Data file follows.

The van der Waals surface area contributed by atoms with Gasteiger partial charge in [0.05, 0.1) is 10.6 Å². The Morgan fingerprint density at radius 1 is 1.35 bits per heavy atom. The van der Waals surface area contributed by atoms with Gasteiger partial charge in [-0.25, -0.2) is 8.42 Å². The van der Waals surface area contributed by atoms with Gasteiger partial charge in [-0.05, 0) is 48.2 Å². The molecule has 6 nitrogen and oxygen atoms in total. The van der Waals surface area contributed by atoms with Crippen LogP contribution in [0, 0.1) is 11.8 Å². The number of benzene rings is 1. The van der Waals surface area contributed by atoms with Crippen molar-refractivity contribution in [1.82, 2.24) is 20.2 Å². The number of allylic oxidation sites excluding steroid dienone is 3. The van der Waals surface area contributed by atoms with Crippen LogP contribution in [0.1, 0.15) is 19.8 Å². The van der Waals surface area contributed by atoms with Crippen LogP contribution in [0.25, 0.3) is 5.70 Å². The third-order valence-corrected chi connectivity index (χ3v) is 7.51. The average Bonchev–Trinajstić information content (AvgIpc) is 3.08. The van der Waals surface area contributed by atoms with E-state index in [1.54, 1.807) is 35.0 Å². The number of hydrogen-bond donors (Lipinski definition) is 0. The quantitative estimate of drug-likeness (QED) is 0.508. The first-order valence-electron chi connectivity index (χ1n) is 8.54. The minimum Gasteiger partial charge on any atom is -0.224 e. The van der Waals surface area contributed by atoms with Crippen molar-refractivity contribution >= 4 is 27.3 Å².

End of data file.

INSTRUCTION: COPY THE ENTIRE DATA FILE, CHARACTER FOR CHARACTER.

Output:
The van der Waals surface area contributed by atoms with Gasteiger partial charge in [0.05, 0.1) is 10.6 Å². The Morgan fingerprint density at radius 1 is 1.35 bits per heavy atom. The van der Waals surface area contributed by atoms with Gasteiger partial charge in [-0.25, -0.2) is 8.42 Å². The van der Waals surface area contributed by atoms with Gasteiger partial charge in [-0.05, 0) is 48.2 Å². The molecule has 6 nitrogen and oxygen atoms in total. The van der Waals surface area contributed by atoms with Crippen LogP contribution in [0, 0.1) is 11.8 Å². The number of benzene rings is 1. The van der Waals surface area contributed by atoms with Crippen molar-refractivity contribution in [1.82, 2.24) is 20.2 Å². The number of allylic oxidation sites excluding steroid dienone is 3. The van der Waals surface area contributed by atoms with Crippen LogP contribution in [0.1, 0.15) is 19.8 Å². The van der Waals surface area contributed by atoms with Crippen LogP contribution in [0.25, 0.3) is 5.70 Å². The third-order valence-corrected chi connectivity index (χ3v) is 7.51. The average Bonchev–Trinajstić information content (AvgIpc) is 3.08. The van der Waals surface area contributed by atoms with E-state index in [1.54, 1.807) is 35.0 Å². The number of hydrogen-bond donors (Lipinski definition) is 0. The quantitative estimate of drug-likeness (QED) is 0.508. The first-order valence-electron chi connectivity index (χ1n) is 8.54. The minimum Gasteiger partial charge on any atom is -0.224 e. The van der Waals surface area contributed by atoms with Crippen molar-refractivity contribution >= 4 is 27.3 Å².